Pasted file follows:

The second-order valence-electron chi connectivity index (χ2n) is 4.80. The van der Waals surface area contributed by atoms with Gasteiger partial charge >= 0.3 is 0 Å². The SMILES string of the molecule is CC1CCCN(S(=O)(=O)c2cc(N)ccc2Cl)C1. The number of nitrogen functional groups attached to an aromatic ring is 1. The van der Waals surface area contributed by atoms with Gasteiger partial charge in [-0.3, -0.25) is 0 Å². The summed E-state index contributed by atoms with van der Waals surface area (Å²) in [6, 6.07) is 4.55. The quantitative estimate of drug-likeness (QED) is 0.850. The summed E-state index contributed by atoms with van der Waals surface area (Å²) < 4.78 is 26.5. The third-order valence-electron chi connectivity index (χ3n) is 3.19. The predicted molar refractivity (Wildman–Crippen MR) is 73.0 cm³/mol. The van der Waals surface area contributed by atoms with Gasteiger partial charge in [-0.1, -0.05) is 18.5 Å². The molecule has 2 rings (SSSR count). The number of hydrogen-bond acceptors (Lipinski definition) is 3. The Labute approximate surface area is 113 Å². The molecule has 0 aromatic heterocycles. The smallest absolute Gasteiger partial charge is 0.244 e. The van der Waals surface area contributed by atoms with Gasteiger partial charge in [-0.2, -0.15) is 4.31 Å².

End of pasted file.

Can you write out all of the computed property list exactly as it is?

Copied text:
The second-order valence-electron chi connectivity index (χ2n) is 4.80. The van der Waals surface area contributed by atoms with Gasteiger partial charge >= 0.3 is 0 Å². The SMILES string of the molecule is CC1CCCN(S(=O)(=O)c2cc(N)ccc2Cl)C1. The number of nitrogen functional groups attached to an aromatic ring is 1. The van der Waals surface area contributed by atoms with Gasteiger partial charge in [-0.3, -0.25) is 0 Å². The summed E-state index contributed by atoms with van der Waals surface area (Å²) in [6, 6.07) is 4.55. The quantitative estimate of drug-likeness (QED) is 0.850. The summed E-state index contributed by atoms with van der Waals surface area (Å²) < 4.78 is 26.5. The third-order valence-electron chi connectivity index (χ3n) is 3.19. The predicted molar refractivity (Wildman–Crippen MR) is 73.0 cm³/mol. The van der Waals surface area contributed by atoms with Gasteiger partial charge in [-0.1, -0.05) is 18.5 Å². The molecule has 2 rings (SSSR count). The number of hydrogen-bond acceptors (Lipinski definition) is 3. The Labute approximate surface area is 113 Å². The molecule has 0 aromatic heterocycles. The smallest absolute Gasteiger partial charge is 0.244 e. The van der Waals surface area contributed by atoms with Gasteiger partial charge in [-0.2, -0.15) is 4.31 Å².